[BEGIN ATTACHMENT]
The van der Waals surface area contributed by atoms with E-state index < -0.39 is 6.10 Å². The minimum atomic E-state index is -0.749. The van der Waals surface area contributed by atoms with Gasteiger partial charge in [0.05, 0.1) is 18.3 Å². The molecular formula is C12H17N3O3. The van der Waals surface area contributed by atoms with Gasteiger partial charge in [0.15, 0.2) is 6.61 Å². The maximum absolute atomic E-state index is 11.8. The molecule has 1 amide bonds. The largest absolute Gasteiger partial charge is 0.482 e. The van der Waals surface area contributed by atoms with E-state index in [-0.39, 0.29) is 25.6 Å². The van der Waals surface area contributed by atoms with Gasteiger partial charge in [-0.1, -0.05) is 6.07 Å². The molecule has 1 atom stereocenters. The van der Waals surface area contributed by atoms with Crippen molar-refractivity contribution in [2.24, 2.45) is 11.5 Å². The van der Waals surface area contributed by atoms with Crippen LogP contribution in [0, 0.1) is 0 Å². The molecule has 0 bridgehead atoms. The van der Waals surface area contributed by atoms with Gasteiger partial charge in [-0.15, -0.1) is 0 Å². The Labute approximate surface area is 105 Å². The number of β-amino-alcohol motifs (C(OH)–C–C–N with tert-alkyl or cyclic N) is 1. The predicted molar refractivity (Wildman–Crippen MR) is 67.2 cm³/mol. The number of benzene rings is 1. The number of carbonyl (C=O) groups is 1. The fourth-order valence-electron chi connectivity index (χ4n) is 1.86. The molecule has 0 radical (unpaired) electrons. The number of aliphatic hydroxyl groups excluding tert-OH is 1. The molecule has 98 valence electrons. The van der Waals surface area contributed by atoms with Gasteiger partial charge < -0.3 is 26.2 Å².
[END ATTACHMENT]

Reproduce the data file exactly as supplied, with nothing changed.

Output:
The van der Waals surface area contributed by atoms with E-state index < -0.39 is 6.10 Å². The minimum atomic E-state index is -0.749. The van der Waals surface area contributed by atoms with Gasteiger partial charge in [0.05, 0.1) is 18.3 Å². The molecular formula is C12H17N3O3. The van der Waals surface area contributed by atoms with Gasteiger partial charge in [0.15, 0.2) is 6.61 Å². The maximum absolute atomic E-state index is 11.8. The molecule has 1 amide bonds. The largest absolute Gasteiger partial charge is 0.482 e. The van der Waals surface area contributed by atoms with E-state index in [-0.39, 0.29) is 25.6 Å². The van der Waals surface area contributed by atoms with Gasteiger partial charge in [-0.1, -0.05) is 6.07 Å². The molecule has 1 atom stereocenters. The van der Waals surface area contributed by atoms with Crippen molar-refractivity contribution in [2.24, 2.45) is 11.5 Å². The van der Waals surface area contributed by atoms with Crippen LogP contribution in [0, 0.1) is 0 Å². The molecule has 0 bridgehead atoms. The van der Waals surface area contributed by atoms with Gasteiger partial charge in [-0.15, -0.1) is 0 Å². The Labute approximate surface area is 105 Å². The number of β-amino-alcohol motifs (C(OH)–C–C–N with tert-alkyl or cyclic N) is 1. The predicted molar refractivity (Wildman–Crippen MR) is 67.2 cm³/mol. The number of benzene rings is 1. The number of carbonyl (C=O) groups is 1. The fourth-order valence-electron chi connectivity index (χ4n) is 1.86. The molecule has 0 radical (unpaired) electrons. The number of aliphatic hydroxyl groups excluding tert-OH is 1. The molecule has 98 valence electrons. The van der Waals surface area contributed by atoms with Gasteiger partial charge < -0.3 is 26.2 Å².